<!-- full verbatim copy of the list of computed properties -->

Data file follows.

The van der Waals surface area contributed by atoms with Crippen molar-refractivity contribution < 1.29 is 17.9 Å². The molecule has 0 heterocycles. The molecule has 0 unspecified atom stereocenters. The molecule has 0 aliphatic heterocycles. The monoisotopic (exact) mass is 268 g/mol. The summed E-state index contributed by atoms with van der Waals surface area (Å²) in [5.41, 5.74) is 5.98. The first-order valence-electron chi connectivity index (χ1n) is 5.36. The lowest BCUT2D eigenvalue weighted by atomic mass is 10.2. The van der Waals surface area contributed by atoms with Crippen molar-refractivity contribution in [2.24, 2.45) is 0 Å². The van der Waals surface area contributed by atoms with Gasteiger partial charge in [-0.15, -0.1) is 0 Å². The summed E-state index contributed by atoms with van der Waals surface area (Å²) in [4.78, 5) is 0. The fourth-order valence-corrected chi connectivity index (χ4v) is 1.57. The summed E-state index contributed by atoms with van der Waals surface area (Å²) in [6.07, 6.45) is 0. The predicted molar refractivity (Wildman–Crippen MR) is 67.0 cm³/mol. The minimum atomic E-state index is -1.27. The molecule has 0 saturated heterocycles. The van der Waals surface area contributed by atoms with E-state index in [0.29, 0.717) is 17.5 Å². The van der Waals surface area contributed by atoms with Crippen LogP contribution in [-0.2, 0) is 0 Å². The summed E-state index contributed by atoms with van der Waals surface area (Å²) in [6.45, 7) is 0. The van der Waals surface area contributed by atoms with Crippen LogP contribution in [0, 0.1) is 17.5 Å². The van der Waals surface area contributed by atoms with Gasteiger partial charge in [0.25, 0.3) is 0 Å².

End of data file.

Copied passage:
The van der Waals surface area contributed by atoms with Crippen molar-refractivity contribution < 1.29 is 17.9 Å². The molecule has 0 heterocycles. The molecule has 0 unspecified atom stereocenters. The molecule has 0 aliphatic heterocycles. The monoisotopic (exact) mass is 268 g/mol. The summed E-state index contributed by atoms with van der Waals surface area (Å²) in [5.41, 5.74) is 5.98. The first-order valence-electron chi connectivity index (χ1n) is 5.36. The lowest BCUT2D eigenvalue weighted by atomic mass is 10.2. The van der Waals surface area contributed by atoms with Crippen molar-refractivity contribution in [2.24, 2.45) is 0 Å². The van der Waals surface area contributed by atoms with Gasteiger partial charge in [-0.15, -0.1) is 0 Å². The summed E-state index contributed by atoms with van der Waals surface area (Å²) in [4.78, 5) is 0. The fourth-order valence-corrected chi connectivity index (χ4v) is 1.57. The summed E-state index contributed by atoms with van der Waals surface area (Å²) in [6.07, 6.45) is 0. The predicted molar refractivity (Wildman–Crippen MR) is 67.0 cm³/mol. The minimum atomic E-state index is -1.27. The molecule has 0 saturated heterocycles. The van der Waals surface area contributed by atoms with E-state index in [0.29, 0.717) is 17.5 Å². The van der Waals surface area contributed by atoms with Crippen LogP contribution in [-0.2, 0) is 0 Å². The summed E-state index contributed by atoms with van der Waals surface area (Å²) in [6.45, 7) is 0. The van der Waals surface area contributed by atoms with Crippen LogP contribution in [0, 0.1) is 17.5 Å². The van der Waals surface area contributed by atoms with Gasteiger partial charge in [0.25, 0.3) is 0 Å².